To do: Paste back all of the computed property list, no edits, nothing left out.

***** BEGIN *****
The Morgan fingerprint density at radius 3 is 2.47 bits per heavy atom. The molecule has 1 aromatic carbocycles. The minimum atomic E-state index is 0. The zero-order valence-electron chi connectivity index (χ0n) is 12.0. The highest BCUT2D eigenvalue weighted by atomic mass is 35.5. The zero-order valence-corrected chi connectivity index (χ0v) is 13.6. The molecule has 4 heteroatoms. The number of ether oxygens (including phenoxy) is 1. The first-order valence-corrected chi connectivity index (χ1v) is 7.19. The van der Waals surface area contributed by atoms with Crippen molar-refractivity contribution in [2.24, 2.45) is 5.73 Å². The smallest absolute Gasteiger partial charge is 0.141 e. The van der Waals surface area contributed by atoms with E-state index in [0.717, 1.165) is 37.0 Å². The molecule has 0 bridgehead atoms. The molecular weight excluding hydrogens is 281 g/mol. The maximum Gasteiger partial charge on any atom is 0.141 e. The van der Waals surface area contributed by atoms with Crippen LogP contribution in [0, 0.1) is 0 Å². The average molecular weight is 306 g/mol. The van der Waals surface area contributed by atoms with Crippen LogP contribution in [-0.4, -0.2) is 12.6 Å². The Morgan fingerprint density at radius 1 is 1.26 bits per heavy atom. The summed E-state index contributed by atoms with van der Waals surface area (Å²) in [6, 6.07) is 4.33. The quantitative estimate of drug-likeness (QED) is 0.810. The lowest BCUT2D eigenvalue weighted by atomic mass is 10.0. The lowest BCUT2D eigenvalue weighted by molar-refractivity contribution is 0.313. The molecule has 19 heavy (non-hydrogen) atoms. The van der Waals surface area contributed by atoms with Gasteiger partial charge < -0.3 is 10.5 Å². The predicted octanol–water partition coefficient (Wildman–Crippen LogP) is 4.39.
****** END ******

The Morgan fingerprint density at radius 3 is 2.47 bits per heavy atom. The molecule has 1 aromatic carbocycles. The minimum atomic E-state index is 0. The zero-order valence-electron chi connectivity index (χ0n) is 12.0. The highest BCUT2D eigenvalue weighted by atomic mass is 35.5. The zero-order valence-corrected chi connectivity index (χ0v) is 13.6. The molecule has 4 heteroatoms. The number of ether oxygens (including phenoxy) is 1. The first-order valence-corrected chi connectivity index (χ1v) is 7.19. The van der Waals surface area contributed by atoms with Crippen molar-refractivity contribution in [2.24, 2.45) is 5.73 Å². The smallest absolute Gasteiger partial charge is 0.141 e. The van der Waals surface area contributed by atoms with E-state index in [0.717, 1.165) is 37.0 Å². The molecule has 0 bridgehead atoms. The molecular weight excluding hydrogens is 281 g/mol. The maximum Gasteiger partial charge on any atom is 0.141 e. The van der Waals surface area contributed by atoms with Crippen LogP contribution in [0, 0.1) is 0 Å². The average molecular weight is 306 g/mol. The van der Waals surface area contributed by atoms with Crippen LogP contribution in [-0.4, -0.2) is 12.6 Å². The Morgan fingerprint density at radius 1 is 1.26 bits per heavy atom. The summed E-state index contributed by atoms with van der Waals surface area (Å²) in [6, 6.07) is 4.33. The quantitative estimate of drug-likeness (QED) is 0.810. The lowest BCUT2D eigenvalue weighted by atomic mass is 10.0. The lowest BCUT2D eigenvalue weighted by molar-refractivity contribution is 0.313. The molecule has 19 heavy (non-hydrogen) atoms. The van der Waals surface area contributed by atoms with Gasteiger partial charge < -0.3 is 10.5 Å². The predicted octanol–water partition coefficient (Wildman–Crippen LogP) is 4.39.